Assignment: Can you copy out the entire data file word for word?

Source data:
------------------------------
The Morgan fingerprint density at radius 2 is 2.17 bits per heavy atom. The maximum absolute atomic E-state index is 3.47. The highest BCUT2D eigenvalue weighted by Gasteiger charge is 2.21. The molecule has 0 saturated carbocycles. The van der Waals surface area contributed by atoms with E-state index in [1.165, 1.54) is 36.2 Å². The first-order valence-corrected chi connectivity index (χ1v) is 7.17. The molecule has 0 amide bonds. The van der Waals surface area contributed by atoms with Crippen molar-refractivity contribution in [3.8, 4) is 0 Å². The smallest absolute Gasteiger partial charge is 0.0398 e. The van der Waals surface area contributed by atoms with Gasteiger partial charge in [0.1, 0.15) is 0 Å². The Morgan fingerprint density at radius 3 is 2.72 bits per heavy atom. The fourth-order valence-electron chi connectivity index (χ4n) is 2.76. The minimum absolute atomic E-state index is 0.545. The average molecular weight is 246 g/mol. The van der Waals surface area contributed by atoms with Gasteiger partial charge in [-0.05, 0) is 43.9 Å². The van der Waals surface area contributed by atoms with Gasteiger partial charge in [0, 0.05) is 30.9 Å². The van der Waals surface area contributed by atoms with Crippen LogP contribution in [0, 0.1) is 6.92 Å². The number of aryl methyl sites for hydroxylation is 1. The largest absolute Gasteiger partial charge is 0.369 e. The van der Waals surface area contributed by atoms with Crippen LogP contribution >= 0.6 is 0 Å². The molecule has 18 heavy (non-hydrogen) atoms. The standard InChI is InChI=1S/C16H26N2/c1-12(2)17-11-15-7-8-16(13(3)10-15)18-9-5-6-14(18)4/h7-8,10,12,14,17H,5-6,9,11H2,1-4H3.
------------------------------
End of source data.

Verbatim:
The Morgan fingerprint density at radius 2 is 2.17 bits per heavy atom. The maximum absolute atomic E-state index is 3.47. The highest BCUT2D eigenvalue weighted by Gasteiger charge is 2.21. The molecule has 0 saturated carbocycles. The van der Waals surface area contributed by atoms with E-state index in [1.165, 1.54) is 36.2 Å². The first-order valence-corrected chi connectivity index (χ1v) is 7.17. The molecule has 0 amide bonds. The van der Waals surface area contributed by atoms with Crippen molar-refractivity contribution in [3.8, 4) is 0 Å². The smallest absolute Gasteiger partial charge is 0.0398 e. The van der Waals surface area contributed by atoms with Gasteiger partial charge in [0.1, 0.15) is 0 Å². The Morgan fingerprint density at radius 3 is 2.72 bits per heavy atom. The fourth-order valence-electron chi connectivity index (χ4n) is 2.76. The minimum absolute atomic E-state index is 0.545. The average molecular weight is 246 g/mol. The van der Waals surface area contributed by atoms with Gasteiger partial charge in [-0.05, 0) is 43.9 Å². The van der Waals surface area contributed by atoms with Gasteiger partial charge in [0, 0.05) is 30.9 Å². The van der Waals surface area contributed by atoms with Crippen LogP contribution in [0, 0.1) is 6.92 Å². The number of aryl methyl sites for hydroxylation is 1. The largest absolute Gasteiger partial charge is 0.369 e. The van der Waals surface area contributed by atoms with Crippen LogP contribution >= 0.6 is 0 Å². The molecule has 18 heavy (non-hydrogen) atoms. The standard InChI is InChI=1S/C16H26N2/c1-12(2)17-11-15-7-8-16(13(3)10-15)18-9-5-6-14(18)4/h7-8,10,12,14,17H,5-6,9,11H2,1-4H3.